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It’s just a cute little zombie game, but it could be the start of something big.

Gree has become a billion-dollar company in Japan with its mobile social games network. Now it is launching Zombie Jombie, the first title made by Gree’s U.S. developers for an American audience.

The title is an important one for Gree, which is competing with a larger rival Japanese firm DeNA, which has launched its worldwide mobile social network Mobage in an attempt to expand far beyond its audience of 35 million Japanese users.

It also marks the beginning of a big marketing campaign that includes a $50 million advertising budget, most of which will be spent when Gree launches its own mobile social network for gamers in the second quarter. To put that amount in perspective, it is the same sum Sony is spending on its enormous launch of the PlayStation Vita gaming handheld in the U.S.

Gree and DeNA are locked in a fierce battle to turn American mobile gamers into lucrative audiences in the same way that phone-crazy Japanese fans are. Both are vying to figure out the mobile social game market before rivals such as Electronic Arts, Gameloft, and Zynga do. The first one to do so could enjoy vast riches, said Naoki Aoyagi, CEO of Gree’s international subsidiary, Gree International, in a recent interview with VentureBeat.

Like DeNA, Gree has figured out how to monetize Japanese gamers, who make lots of purchases of virtual goods in games downloaded from Gree’s mobile social network. But Zombie Jombie will test whether Gree has what it takes to cater to U.S. tastes.

The new iOS-exclusive game is a free-to-play card-based game where the zombies are the good guys and the humans are the evil destroyers. (I guess that’s what it takes to be creative in the crowded zombie game market). A “Jombie” is a powerful being that can raise and control zombies and battle tough human bosses. Gree promises that, due to the variety of ways players can power-up their cards, no two players will ever have the same deck.

“The truly talented team members of the North American studio have really focused on creating an innovative game experience that ties together strong gameplay and great social features, an approach we plan to implement for all of our games moving forward.” says Eiji Araki, senior vice president of social games at Gree International.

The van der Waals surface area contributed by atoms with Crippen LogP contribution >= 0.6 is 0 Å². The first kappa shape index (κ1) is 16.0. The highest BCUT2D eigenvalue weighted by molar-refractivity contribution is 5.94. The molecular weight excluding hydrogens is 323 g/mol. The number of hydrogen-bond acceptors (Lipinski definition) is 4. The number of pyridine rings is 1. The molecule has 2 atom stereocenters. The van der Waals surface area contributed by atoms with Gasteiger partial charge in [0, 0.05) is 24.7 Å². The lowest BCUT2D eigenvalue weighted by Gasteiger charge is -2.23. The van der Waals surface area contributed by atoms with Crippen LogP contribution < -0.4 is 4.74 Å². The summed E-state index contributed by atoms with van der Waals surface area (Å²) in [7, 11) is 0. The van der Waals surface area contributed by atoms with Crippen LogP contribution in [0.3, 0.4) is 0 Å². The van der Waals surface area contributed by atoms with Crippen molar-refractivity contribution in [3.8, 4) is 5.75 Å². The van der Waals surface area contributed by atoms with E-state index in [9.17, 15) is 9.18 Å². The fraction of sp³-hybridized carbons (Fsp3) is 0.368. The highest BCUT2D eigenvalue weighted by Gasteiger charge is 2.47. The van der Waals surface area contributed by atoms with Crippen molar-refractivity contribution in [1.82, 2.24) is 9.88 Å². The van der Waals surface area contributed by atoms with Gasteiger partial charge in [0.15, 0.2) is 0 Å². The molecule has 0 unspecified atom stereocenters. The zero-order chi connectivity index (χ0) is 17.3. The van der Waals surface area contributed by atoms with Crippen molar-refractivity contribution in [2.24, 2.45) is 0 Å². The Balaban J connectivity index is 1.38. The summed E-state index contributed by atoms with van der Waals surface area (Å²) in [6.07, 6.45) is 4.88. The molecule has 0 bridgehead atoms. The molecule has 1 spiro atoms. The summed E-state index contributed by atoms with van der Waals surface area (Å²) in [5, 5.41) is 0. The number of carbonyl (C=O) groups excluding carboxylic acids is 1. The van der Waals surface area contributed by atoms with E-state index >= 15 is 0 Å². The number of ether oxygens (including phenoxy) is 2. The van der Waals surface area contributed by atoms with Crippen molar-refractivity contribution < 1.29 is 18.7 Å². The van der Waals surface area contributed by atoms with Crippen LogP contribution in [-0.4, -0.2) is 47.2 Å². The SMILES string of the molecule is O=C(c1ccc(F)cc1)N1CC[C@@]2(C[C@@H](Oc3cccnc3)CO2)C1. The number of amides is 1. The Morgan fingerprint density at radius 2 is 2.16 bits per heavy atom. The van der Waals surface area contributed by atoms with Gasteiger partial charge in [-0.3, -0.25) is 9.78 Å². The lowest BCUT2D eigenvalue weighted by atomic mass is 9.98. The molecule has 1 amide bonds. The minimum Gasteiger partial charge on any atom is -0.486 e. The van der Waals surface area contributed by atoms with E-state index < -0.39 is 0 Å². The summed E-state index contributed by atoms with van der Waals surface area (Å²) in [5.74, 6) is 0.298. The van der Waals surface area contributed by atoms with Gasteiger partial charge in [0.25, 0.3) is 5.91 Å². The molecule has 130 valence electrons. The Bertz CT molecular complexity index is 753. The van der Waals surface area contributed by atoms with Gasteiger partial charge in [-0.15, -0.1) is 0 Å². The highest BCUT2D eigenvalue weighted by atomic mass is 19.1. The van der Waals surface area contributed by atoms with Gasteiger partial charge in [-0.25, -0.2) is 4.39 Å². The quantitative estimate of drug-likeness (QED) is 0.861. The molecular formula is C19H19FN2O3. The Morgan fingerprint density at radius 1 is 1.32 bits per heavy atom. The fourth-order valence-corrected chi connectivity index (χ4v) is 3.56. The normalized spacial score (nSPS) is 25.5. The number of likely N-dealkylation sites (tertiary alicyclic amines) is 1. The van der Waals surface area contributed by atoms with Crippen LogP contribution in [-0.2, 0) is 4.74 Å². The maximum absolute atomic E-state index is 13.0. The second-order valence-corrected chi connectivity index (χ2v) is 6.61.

Last year, Gree started preparing for its entry into the U.S. market with its acquisition of OpenFeint, a U.S.-based mobile social network. DeNA, meanwhile, purchased Ngmoco to take DeNA’s Mobage network to a global level. Other rivals include Electronic Arts and PapayaMobile.

Gree also recently created a 40,000-square-feet game studio in San Francisco. Thanks to OpenFeint’s large network, Gree can now reach 190 million players through 7,500 game apps. Among those developing games for Gree’s network are Ubisoft and Gameloft.

“Developers need a comprehensive social gaming platform with support for iOS and Android,” Aoyagi said. “There is a lot of competition, but there is no big winner like Facebook yet in mobile. The market is still fragmented, and it is going to be so big.”

Gree’s platform for social mobile games will launch in the second quarter. That means it is behind DeNA/Ngmoco, but Aoyagi said his company focused on building its team first. Gree International has around 180 people, and it has hired 50 people in the last two months, Aoyagi said.

Aoyagi believes that larger companies with “massive financial capacity” will come to dominate the mobile social gaming market. The social network will help with the problem of game-discovery, which has gotten worse as hundreds of thousands of game apps compete with each other for attention in mobile app stores. Gree will help developers with distribution, engagement, and monetization.

“We are in the best position, and in the next six months or 12 months, we can become a leader,” he said.

Will the U.S. become like Japan? It’s a tough question, Aoyagi notes, as the Japanese market is unique, with best-selling titles such as role-playing games and cat collection games.

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